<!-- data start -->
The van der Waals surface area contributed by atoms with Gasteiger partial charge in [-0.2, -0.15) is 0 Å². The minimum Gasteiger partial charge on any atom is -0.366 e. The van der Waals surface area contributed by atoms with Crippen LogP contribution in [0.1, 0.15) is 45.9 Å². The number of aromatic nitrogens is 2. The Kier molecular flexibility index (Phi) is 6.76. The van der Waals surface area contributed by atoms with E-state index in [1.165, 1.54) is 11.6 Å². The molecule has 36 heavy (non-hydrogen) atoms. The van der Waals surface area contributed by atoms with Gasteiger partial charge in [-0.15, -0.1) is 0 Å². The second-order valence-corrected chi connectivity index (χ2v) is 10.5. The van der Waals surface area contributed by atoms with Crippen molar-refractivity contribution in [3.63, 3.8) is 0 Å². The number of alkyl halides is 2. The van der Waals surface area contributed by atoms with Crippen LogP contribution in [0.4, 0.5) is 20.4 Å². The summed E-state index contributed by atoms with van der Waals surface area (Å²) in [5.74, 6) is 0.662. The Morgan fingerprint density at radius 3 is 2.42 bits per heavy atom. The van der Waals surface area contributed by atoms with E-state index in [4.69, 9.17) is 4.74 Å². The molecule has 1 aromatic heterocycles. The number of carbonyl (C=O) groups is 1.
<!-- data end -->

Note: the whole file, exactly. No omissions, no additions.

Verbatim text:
The van der Waals surface area contributed by atoms with Gasteiger partial charge in [-0.2, -0.15) is 0 Å². The minimum Gasteiger partial charge on any atom is -0.366 e. The van der Waals surface area contributed by atoms with Crippen LogP contribution in [0.1, 0.15) is 45.9 Å². The number of aromatic nitrogens is 2. The Kier molecular flexibility index (Phi) is 6.76. The van der Waals surface area contributed by atoms with E-state index in [1.165, 1.54) is 11.6 Å². The molecule has 36 heavy (non-hydrogen) atoms. The van der Waals surface area contributed by atoms with Gasteiger partial charge in [-0.15, -0.1) is 0 Å². The second-order valence-corrected chi connectivity index (χ2v) is 10.5. The van der Waals surface area contributed by atoms with Crippen molar-refractivity contribution in [3.63, 3.8) is 0 Å². The number of alkyl halides is 2. The van der Waals surface area contributed by atoms with Crippen LogP contribution in [0.4, 0.5) is 20.4 Å². The summed E-state index contributed by atoms with van der Waals surface area (Å²) in [5.74, 6) is 0.662. The Morgan fingerprint density at radius 3 is 2.42 bits per heavy atom. The van der Waals surface area contributed by atoms with E-state index in [4.69, 9.17) is 4.74 Å². The molecule has 1 aromatic heterocycles. The number of carbonyl (C=O) groups is 1.